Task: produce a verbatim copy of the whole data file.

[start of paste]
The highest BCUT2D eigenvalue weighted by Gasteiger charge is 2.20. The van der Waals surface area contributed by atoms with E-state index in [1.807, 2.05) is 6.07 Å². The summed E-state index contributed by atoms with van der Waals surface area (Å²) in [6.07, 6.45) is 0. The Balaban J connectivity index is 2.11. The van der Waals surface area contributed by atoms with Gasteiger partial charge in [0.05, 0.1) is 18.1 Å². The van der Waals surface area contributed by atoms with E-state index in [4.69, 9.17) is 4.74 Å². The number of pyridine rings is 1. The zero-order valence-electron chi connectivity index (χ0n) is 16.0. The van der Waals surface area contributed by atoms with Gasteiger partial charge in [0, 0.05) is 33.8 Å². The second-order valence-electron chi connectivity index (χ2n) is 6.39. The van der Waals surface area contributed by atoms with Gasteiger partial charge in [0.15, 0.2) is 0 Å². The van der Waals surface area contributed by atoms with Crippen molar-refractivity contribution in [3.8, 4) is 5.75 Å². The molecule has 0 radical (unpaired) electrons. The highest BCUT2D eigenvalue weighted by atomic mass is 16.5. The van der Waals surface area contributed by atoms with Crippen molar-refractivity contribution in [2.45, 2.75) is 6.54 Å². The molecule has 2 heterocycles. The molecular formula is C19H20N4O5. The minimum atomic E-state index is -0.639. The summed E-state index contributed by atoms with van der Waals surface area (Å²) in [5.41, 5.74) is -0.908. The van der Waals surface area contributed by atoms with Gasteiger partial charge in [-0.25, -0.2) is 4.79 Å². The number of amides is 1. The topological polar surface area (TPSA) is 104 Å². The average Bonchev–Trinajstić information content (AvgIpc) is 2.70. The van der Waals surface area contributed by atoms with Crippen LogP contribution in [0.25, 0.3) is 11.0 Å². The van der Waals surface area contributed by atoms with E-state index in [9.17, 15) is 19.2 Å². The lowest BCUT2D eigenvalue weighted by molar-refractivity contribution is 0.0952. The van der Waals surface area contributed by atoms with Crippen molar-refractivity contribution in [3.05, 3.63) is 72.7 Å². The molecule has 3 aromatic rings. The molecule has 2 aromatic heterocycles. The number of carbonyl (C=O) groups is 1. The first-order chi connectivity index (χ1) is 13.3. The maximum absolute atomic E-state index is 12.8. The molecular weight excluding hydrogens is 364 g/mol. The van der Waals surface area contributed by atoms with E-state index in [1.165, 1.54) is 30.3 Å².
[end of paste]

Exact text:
The highest BCUT2D eigenvalue weighted by Gasteiger charge is 2.20. The van der Waals surface area contributed by atoms with E-state index in [1.807, 2.05) is 6.07 Å². The summed E-state index contributed by atoms with van der Waals surface area (Å²) in [6.07, 6.45) is 0. The Balaban J connectivity index is 2.11. The van der Waals surface area contributed by atoms with Gasteiger partial charge in [0.05, 0.1) is 18.1 Å². The van der Waals surface area contributed by atoms with E-state index in [4.69, 9.17) is 4.74 Å². The number of pyridine rings is 1. The zero-order valence-electron chi connectivity index (χ0n) is 16.0. The van der Waals surface area contributed by atoms with Gasteiger partial charge in [0, 0.05) is 33.8 Å². The second-order valence-electron chi connectivity index (χ2n) is 6.39. The van der Waals surface area contributed by atoms with Gasteiger partial charge in [0.15, 0.2) is 0 Å². The van der Waals surface area contributed by atoms with Crippen molar-refractivity contribution in [3.8, 4) is 5.75 Å². The molecule has 0 radical (unpaired) electrons. The highest BCUT2D eigenvalue weighted by atomic mass is 16.5. The van der Waals surface area contributed by atoms with Crippen molar-refractivity contribution in [2.45, 2.75) is 6.54 Å². The molecule has 2 heterocycles. The molecular formula is C19H20N4O5. The minimum atomic E-state index is -0.639. The summed E-state index contributed by atoms with van der Waals surface area (Å²) in [5.41, 5.74) is -0.908. The van der Waals surface area contributed by atoms with Gasteiger partial charge in [-0.25, -0.2) is 4.79 Å². The number of amides is 1. The topological polar surface area (TPSA) is 104 Å². The average Bonchev–Trinajstić information content (AvgIpc) is 2.70. The van der Waals surface area contributed by atoms with Crippen LogP contribution in [0.25, 0.3) is 11.0 Å². The van der Waals surface area contributed by atoms with E-state index in [9.17, 15) is 19.2 Å². The lowest BCUT2D eigenvalue weighted by molar-refractivity contribution is 0.0952. The van der Waals surface area contributed by atoms with Crippen molar-refractivity contribution in [3.05, 3.63) is 72.7 Å². The molecule has 3 aromatic rings. The molecule has 2 aromatic heterocycles. The number of carbonyl (C=O) groups is 1. The first-order chi connectivity index (χ1) is 13.3. The maximum absolute atomic E-state index is 12.8. The molecular weight excluding hydrogens is 364 g/mol. The van der Waals surface area contributed by atoms with E-state index in [1.165, 1.54) is 30.3 Å².